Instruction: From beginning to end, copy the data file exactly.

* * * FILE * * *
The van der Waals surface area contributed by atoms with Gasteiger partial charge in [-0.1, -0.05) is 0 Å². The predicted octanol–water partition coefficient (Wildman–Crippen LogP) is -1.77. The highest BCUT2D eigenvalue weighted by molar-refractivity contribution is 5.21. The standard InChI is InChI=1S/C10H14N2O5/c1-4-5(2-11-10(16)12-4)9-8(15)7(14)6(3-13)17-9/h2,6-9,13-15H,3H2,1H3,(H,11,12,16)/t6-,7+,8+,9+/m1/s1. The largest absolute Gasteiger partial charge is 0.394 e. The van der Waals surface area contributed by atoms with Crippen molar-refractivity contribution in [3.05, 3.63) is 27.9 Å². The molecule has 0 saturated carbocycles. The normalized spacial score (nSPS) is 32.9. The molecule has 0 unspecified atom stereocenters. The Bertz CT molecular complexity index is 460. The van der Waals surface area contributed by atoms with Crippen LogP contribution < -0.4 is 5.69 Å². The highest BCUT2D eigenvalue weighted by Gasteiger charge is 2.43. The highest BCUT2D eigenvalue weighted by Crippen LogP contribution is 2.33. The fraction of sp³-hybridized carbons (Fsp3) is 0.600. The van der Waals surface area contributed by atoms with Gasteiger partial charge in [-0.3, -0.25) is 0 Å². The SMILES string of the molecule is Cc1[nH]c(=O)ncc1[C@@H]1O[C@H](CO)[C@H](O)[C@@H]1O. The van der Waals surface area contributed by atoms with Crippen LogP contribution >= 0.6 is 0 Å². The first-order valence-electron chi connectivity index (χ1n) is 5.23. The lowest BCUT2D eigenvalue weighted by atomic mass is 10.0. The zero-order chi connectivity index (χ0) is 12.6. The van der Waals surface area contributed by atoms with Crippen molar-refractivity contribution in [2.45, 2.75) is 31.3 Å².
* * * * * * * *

The van der Waals surface area contributed by atoms with Gasteiger partial charge in [-0.1, -0.05) is 0 Å². The predicted octanol–water partition coefficient (Wildman–Crippen LogP) is -1.77. The highest BCUT2D eigenvalue weighted by molar-refractivity contribution is 5.21. The standard InChI is InChI=1S/C10H14N2O5/c1-4-5(2-11-10(16)12-4)9-8(15)7(14)6(3-13)17-9/h2,6-9,13-15H,3H2,1H3,(H,11,12,16)/t6-,7+,8+,9+/m1/s1. The largest absolute Gasteiger partial charge is 0.394 e. The van der Waals surface area contributed by atoms with Crippen molar-refractivity contribution in [3.05, 3.63) is 27.9 Å². The molecule has 0 saturated carbocycles. The normalized spacial score (nSPS) is 32.9. The molecule has 0 unspecified atom stereocenters. The Bertz CT molecular complexity index is 460. The van der Waals surface area contributed by atoms with Crippen LogP contribution < -0.4 is 5.69 Å². The highest BCUT2D eigenvalue weighted by Gasteiger charge is 2.43. The highest BCUT2D eigenvalue weighted by Crippen LogP contribution is 2.33. The fraction of sp³-hybridized carbons (Fsp3) is 0.600. The van der Waals surface area contributed by atoms with Gasteiger partial charge in [-0.3, -0.25) is 0 Å². The SMILES string of the molecule is Cc1[nH]c(=O)ncc1[C@@H]1O[C@H](CO)[C@H](O)[C@@H]1O. The van der Waals surface area contributed by atoms with Crippen LogP contribution >= 0.6 is 0 Å². The first-order valence-electron chi connectivity index (χ1n) is 5.23. The lowest BCUT2D eigenvalue weighted by atomic mass is 10.0. The zero-order chi connectivity index (χ0) is 12.6. The van der Waals surface area contributed by atoms with Crippen molar-refractivity contribution in [2.45, 2.75) is 31.3 Å².